and shining light in the Bull Moose
Convention; leads in the idea
In an article contributed to the
North American Review (February
number, 1908) entitled "Corpora-
tions in Modern Business" Perkins
rflpnmrnonrla natinnal cnnorvician
f the Kirt mnrotmnc n tha
ui liivj uic i.iii uuiuliuuu uia a.ui-
ground that this would make them
immune from state control, and
boldly claims that such supervision
would be of the greatest possible
In the Chicago Evening Post of
August 5th. 1912, will be found an
interview with Mr. Perkins in which
he explains that his support of
Roosevelt is due to the .latter's
6tand on the trust question. In
this interview he says:
The Roosevelt trust proposition,
in opposition to that of Senator La
Follette. is that the big corporation
is a natural development of indus
try. Senator LaFollette on the oth-'
er hand, has adopted the view that
the only hope of getting fair treat
ment for the consumer islto keep
business in small units and trust to
And Mr. Roosevelt stan9 by
In his speech at Boston, April 27,
1912. while naming the Republican
progressive that were supporting
him, he was interrupted:
(A voice: "How about Perk-;
"Roosevelt: He is for me
You can guarantee that after he j
has supported me and I have ac- '
cepted his support. I won't repudi- j
ate him afterwards."
The Taft-Roosevelt remedy then
is the identical remedy favored by
the trusts themselves It is to be
wondered that the trusts are sup
portidg these candidates for the
They are all tarred with the
What the Taft-Roosevelt-Trust
Promoters Remedy means.
The remedy thus agreed upon in
its last analysis is seen to be the
rankest Socialism not the social
ism of Debs but that of the "House
of Morgan" rhe Socialism of Plu
The proposition is the govern-
ment shall take control of private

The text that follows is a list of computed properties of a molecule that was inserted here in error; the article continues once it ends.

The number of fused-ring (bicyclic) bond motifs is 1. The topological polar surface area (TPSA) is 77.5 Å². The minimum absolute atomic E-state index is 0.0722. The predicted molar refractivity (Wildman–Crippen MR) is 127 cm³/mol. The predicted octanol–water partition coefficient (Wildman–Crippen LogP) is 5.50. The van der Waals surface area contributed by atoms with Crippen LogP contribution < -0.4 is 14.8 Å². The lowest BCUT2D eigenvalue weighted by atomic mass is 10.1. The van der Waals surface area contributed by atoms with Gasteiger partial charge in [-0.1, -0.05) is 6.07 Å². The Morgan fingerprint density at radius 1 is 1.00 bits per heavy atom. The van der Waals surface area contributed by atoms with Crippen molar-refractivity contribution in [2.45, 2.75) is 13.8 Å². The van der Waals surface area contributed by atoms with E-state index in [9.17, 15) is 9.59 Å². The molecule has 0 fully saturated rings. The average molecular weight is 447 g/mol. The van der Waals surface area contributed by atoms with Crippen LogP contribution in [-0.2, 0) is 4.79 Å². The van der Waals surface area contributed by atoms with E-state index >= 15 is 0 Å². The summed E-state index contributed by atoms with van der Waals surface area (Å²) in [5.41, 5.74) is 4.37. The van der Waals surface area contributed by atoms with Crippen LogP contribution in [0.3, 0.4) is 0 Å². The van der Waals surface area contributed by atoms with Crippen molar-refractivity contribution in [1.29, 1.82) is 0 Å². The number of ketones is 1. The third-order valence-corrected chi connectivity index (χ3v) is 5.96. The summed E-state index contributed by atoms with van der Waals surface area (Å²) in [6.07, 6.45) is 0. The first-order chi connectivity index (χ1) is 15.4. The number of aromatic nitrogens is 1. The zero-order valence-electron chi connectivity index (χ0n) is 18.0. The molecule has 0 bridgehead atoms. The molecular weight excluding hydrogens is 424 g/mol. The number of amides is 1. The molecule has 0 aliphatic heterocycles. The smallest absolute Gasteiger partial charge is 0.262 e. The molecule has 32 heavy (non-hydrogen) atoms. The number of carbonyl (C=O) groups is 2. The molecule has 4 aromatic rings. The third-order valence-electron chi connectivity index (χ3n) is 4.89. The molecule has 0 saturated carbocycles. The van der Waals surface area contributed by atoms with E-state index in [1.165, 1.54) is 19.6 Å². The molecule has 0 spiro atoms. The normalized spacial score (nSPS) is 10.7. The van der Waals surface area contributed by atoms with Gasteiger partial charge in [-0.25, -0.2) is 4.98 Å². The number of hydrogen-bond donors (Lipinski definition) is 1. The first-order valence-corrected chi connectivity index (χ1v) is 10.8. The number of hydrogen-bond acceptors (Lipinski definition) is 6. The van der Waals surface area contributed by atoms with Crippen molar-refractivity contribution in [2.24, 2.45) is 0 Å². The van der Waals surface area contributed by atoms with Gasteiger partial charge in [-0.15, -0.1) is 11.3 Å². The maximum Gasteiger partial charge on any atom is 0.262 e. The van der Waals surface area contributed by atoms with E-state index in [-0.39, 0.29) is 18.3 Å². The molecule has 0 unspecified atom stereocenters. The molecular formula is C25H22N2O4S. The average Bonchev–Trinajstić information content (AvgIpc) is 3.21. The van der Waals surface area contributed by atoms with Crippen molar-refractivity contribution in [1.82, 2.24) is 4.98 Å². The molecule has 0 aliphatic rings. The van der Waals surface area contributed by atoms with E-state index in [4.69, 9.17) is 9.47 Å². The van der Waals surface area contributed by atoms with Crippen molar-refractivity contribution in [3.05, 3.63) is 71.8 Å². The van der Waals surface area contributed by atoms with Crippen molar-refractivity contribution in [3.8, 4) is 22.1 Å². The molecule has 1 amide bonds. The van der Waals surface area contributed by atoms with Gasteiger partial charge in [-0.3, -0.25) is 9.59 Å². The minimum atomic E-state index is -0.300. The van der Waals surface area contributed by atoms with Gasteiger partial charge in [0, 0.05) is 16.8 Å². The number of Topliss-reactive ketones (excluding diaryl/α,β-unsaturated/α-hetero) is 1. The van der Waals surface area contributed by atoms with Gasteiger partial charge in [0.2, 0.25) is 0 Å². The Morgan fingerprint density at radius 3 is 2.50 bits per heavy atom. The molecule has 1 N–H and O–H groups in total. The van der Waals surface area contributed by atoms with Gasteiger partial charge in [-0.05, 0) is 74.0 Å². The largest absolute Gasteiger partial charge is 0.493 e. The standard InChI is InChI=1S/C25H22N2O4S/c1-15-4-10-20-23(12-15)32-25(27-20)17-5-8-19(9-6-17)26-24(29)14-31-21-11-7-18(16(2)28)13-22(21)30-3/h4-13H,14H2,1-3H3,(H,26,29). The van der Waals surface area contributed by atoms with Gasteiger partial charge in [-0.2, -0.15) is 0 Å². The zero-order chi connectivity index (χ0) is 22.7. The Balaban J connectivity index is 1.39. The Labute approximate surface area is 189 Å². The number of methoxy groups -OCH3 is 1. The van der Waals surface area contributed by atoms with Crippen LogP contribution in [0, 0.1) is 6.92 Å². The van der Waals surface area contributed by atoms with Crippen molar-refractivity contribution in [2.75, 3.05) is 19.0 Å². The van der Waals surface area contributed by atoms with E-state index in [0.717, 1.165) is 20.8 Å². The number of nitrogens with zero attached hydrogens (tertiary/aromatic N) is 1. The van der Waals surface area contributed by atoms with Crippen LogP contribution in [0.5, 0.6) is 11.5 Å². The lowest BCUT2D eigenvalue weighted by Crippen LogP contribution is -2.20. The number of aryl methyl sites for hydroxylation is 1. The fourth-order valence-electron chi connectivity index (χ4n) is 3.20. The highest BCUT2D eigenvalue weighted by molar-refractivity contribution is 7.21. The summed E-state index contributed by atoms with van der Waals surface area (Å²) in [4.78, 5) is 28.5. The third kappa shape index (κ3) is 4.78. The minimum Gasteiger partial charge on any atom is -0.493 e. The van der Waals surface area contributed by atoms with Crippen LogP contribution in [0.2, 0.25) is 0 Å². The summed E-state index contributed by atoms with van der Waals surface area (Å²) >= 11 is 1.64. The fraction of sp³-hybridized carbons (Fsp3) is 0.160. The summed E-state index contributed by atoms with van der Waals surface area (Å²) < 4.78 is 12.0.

business for the benefit and pro.
tection" of the owners of the
If we adopt this plan, we will
have corporations chartered by and
under the protection of the Federal
Government, all immune from the
authority of the laws of the State
one controlling all the iron mines.
furnaces and mills; another the
copper mines, mills and business;
another the oil and gas production;
another the lead and zinc output;
another the cotton and woolen mills
another the food products; another
the packing and cold storage dusi-
ness; another the railroads, anoth-
er the bank and trust companies,
and so on until all of the natural
resources, the marts of trade, the
transportation system, aud the cir
culating medium vill be controlled
by a few huge monopolistic corpo
rations with interlocking director
ates dominating all business, and, if
unrestrained, fixing prices and de-
spoiling the people at will, ine
country Will De plundered as were
the Roman provinces under the
The owners of these corporations
will be industrial overlords, the
people industrial slaves, cowering
before their task-masters, without
patriotism, without manhood. They
dil gink intQ a condition
of servility, ignorance and immoral
ity; the wheels of progress will stop,
civilization decay and our proud
government, rotted by vice and cor
ruption, will fall as fell the Repub
lics of Greece and Rome.
But we are told that we can es
cape the catastrophe by regulating
the monsters after we have charter
ed them. Such is the theory pre
Is there a man born of woman so
great a fool as not to know that
such a combination of monopolies
would speedily control the govern
ment? We will be but creating
Frankenstein monsters, only to
have them turn and devour the
government which gave them ex-
But if it were possible for the
Government to control the trusts
what kind of control would be
necessary. Manifestly, if the con
trol is to be of any avail, the Gov
ernment must fix the prices of the
trust products, because, being mo
nopolies, if the price be not fixed
by government, they may rob the
neonle at will.
In order to regulate prices and
profits, the government would be
required to take into account.
1. The amount of capitaliza
2. The cost and annual deprecia
tion of the plant.
3. The loss incurred in business
4. The amount of wages.